On the lookout to select up my to-go purchase from Bao Bei, a Taiwanese ghost kitchen strategy that 26-12 months-previous Gaithersburg indigenous Kevin Hsieh commenced working in June, I drive to the rear of a compact industrial complex off Parklawn Drive. Recognizing various parked foodstuff vans, I know I’m in the appropriate place: Farmland Industrial Kitchen, a accredited communal kitchen in which many nearby entrepreneurs with out brick-and-mortar amenities run.
I ring the buzzer and Hsieh hands me my buy: his signature Bao Bei bao (a Whopper-sized steamed wheat-centered bun filled with thick slices of braised pork belly, pickled mustard greens and chopped, brittle-like peanut “sugar”) a minced pork stomach rice bowl with pickled greens, cilantro and a soy-braised difficult-boiled egg cucumber and wooden ear mushroom salad and brown sugar swirly buns with condensed milk. My intention is to just take everything home, but the Bao Bei, an irresistible amalgam of sweetness, saltiness, richness and a kick of acid from the greens, does not make it out of the ton. (Bao Bei usually means “precious darling” in Chinese, but bao also mean “bun,” so the name is a engage in on words and phrases.)
Lifestyle had been on observe for Hsieh. He graduated from Gaithersburg Superior School, attained a B.S. in finance from UMBC in 2017 and got a terrific task as a economic analyst with a promising vocation forward of him. There was only a person difficulty, Hsieh clarifies. “The job didn’t occupy my brain as I preferred it to, so I got the strategy to sell my nostalgic childhood foods. I grew up in the Rockville region, where by there is a myriad of Asian food—Japanese, Korean, Chinese—but not significantly Taiwanese.” He had a good mentor. His father, Peter, who now manages Ginger restaurant at the MGM Countrywide Harbor, is a chef who worked in quite a few D.C.-space dining places while Hsieh was developing up, which include Taipei Cafe and Significantly East Cafe in Rockville.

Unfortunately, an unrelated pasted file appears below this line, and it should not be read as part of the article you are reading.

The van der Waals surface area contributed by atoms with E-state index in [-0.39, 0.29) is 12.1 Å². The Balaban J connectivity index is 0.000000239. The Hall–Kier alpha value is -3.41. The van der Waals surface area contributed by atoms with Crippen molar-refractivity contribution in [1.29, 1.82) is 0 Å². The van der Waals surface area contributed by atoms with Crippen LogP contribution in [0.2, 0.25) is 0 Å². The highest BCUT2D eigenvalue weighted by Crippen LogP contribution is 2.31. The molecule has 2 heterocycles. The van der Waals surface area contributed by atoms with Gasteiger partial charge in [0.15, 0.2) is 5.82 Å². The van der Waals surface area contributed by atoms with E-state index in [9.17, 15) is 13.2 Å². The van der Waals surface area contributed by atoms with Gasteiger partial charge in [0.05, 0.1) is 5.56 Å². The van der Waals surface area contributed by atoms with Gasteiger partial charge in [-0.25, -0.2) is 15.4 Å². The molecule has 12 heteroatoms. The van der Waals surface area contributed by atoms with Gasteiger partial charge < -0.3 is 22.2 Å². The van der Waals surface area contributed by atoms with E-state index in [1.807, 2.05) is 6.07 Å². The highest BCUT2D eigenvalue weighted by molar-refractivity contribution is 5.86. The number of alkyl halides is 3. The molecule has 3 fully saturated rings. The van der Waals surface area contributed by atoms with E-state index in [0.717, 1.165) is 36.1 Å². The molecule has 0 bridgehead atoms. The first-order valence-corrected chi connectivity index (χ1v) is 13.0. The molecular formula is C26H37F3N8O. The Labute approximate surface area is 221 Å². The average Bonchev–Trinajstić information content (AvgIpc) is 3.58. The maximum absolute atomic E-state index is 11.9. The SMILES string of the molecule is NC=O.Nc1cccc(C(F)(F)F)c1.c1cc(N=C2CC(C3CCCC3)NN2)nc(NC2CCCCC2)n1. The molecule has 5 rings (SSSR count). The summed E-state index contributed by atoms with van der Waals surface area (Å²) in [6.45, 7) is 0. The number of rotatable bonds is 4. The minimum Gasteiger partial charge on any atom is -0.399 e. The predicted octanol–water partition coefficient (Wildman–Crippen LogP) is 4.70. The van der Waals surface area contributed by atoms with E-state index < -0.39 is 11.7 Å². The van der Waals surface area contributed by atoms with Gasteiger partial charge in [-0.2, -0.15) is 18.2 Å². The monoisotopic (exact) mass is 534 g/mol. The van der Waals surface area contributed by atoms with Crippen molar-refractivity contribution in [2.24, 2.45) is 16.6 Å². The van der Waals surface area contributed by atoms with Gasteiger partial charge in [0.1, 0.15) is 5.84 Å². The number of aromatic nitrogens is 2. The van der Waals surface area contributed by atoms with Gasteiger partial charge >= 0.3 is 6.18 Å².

Hsieh’s concept is based on avenue foods at night time markets in Taiwan, in which his mother and father would just take him on journeys to their hometown, Taipei Town, and where he went on a exploration eating trip just before starting up Bao Bei. He’s developing the small business little by little. He debuted his Bao Bei bun at a street marketplace pop-up in D.C. in September 2019, selling out 250 buns in a pair of several hours, then sold 800 a 7 days later on at the Attraction Town Night time Market place pageant in Baltimore just as swiftly. When COVID hit, he experienced to rethink the competition company model and decided on the ghost kitchen, supplying shipping and takeout. For now, Hsieh is a a person-man operation and presents only the merchandise I purchased moreover vegetarian versions of the bao and bowl made with braised tofu (bao: $7.95 bowl: $11.95). He helps make every little thing himself (which includes more than 800 steamed wheat buns a 7 days by hand) and fills all the orders. The long-range prepare is to open a brick-and-mortar cafe in the Rockville location in just the next two several years.
Bao Bei, 11910 Parklawn Travel (in the rear of the complex), North Bethesda, 240-750-5618, baobei.menu
Restaurant Comings & Goings
Kensington-primarily based Java Nation, which opened its third site in Gaithersburg’s Kentlands progress in May, introduced plans to open a twin concept (an specific coffee bar and a entire-provider cafe) in downtown Silver Spring in the initially quarter of 2023.
D.C.-location chainlet Andy’s Pizza, owned by Montgomery County indigenous Andy Brown, declared plans to open its very first Maryland spot in Bethesda in early 2023.
A locale of South Korea-based mostly bakery Paris Baguette is scheduled to open in Rockville City Center this winter season.
In Gaithersburg, Teriyaki Express Japanese grill closed in August.
Republic restaurant in Takoma Park closed in September after almost a decade.
Bun’d Up, which specializes in Korean American riffs on Taiwanese gua bao (loaded buns), closed its Pike & Rose spot (in The Block) in September. Also at The Block, Anh-mazing Viet Kitchen area closed in September.
David Hagedorn is the restaurant critic for Bethesda Magazine.
This tale seems in the November/December 2022 problem of Bethesda Journal.